Aurora councilwoman wants oil and gas permit moratorium as controversial bill devising local control works through Legislature

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AURORA | Amidst possible changes from the state legislature shifting oil and gas control over to local governmental bodies, Aurora City Council member Nicole Johnston is proposing a six-month moratorium on oil and gas developments in the city. 

She provided a draft of the measure to the Sentinel Wednesday.

The proposed ordinance, if approved, would disallow approval of oil and gas applications unless an operator agreement is met, much like a system in Broomfield. Those agreements would vary from site to site, Johnston said. 

Members of the Aurora City Council Federal, State & Intergovernmental Relations policy committee — council members Charlie Richardson, Marsha Berzins and Crystal Murillo — will hear the proposed ordinance on Friday.

Johnston said the measure will likely move to the council’s study session and regular meeting on March 18.

Johnston alluded to a possible ordinance the day before, saying it would be “an ordinance on how we process and approve applications in order to meet the new Colorado Oil and Gas Conservation Commission priorities and policy requirements that the Legislature is anticipated to set in its 2019 session.”

There are currently nine oil and gas applications under review in Aurora; they include a total of 74 proposed wells.

The state bill was up for its first public hearing in the state Senate Tuesday. After 12 hours of testimony late into Tuesday night, the measure was passed by its first committee.

“We need to meet these new standards, we need an ordinance to address how we are going to process and accept, or deny, applications,” she said.

Notably, the state measure would change the mission of state regulators to focus on health and environment rather than fostering gas and oil development, the subject of a recent and controversial Colorado Supreme Court decision.

Johnston testified in favor of the bill on Tuesday. She said was representing herself, and not the city.

The bill would allow local governments to oversee oil and gas drilling in their jurisdictions, “including land use, surface impacts, siting and nuisance,” according to a summary of the measure.

Democratic House officials said Thursday that the bill as written would “grandfather” existing wells, applying only to new development.

Johnston started getting involved in local government after discovering oil and gas development was taking place near her home in northeast Aurora. She was appointed to the city’s oil and gas commission and later elected to city council to represent Ward II, where a lot of the city’s oil and gas development is taking place.

In January, she called up a hearing for the Jamaso oil pad, which was administratively approved to allow Jamaso LLC to drill up to 16 horizontally mined oil and gas wells on a 15-acre property between East Sixth Avenue and I-70 near Powhaton Road, according to city documents. That property is contained in a 57-acre parcel owned by Jamaso, and it meets state setback requirements and all city land use regulations.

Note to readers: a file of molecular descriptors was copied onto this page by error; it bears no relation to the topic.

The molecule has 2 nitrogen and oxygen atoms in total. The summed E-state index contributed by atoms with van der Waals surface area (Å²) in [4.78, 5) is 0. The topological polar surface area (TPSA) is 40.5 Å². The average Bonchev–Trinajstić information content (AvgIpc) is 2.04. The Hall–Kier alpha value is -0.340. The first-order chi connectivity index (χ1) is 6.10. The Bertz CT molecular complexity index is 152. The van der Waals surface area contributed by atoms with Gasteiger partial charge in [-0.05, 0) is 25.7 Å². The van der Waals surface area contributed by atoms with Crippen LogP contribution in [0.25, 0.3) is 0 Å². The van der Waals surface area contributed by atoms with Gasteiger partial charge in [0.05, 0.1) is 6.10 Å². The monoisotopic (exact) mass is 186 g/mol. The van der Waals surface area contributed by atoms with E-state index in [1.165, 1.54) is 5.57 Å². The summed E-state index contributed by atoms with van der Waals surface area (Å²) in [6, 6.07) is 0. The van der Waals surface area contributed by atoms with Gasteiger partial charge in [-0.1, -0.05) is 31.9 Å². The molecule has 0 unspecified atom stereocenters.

While the site had met all state standards, Johnston said she wanted to give a voice to the residents that live near the site. At a previous meeting, city legal staff advised that the city could face a lawsuit that they would likely lose if the approval was revoked by the body because it had already been approved by the state.

Under SB19-181, oil and gas development would have to be approved by a local governing body before being granted state approval, if a community opted in to operating that way.

At a press conference in support of the state bill on Tuesday Johnston called on lawmakers to pass the bill so that local lawmakers hands won’t be tied when it comes to approving applications.

It’s unclear how local counties would handle the issue.

Adams County approved a moratorium on new oil and gas development applications in the month leading up to the 2018 November election when voters decided no on Prop. 112, which proposed significantly increasing setbacks across the state.

That measure ultimately failed.

Adams County Commissioner Eva Henry said she is not proposing a moratorium at this time because it is possible the COGCC will institute a moratorium, which would render a county-level action obsolete, she said. Henry added that she has not seen an influx of operator permit requests in recent weeks or months.

Adams and Arapahoe counties ranked fourth and fifth in the state for oil production last year, though production in northern Colorado Weld County dwarfed the rest of the state. Adams County ranked 12th in natural gas and coal-bed methane production last year, and Arapahoe County ranked 14th.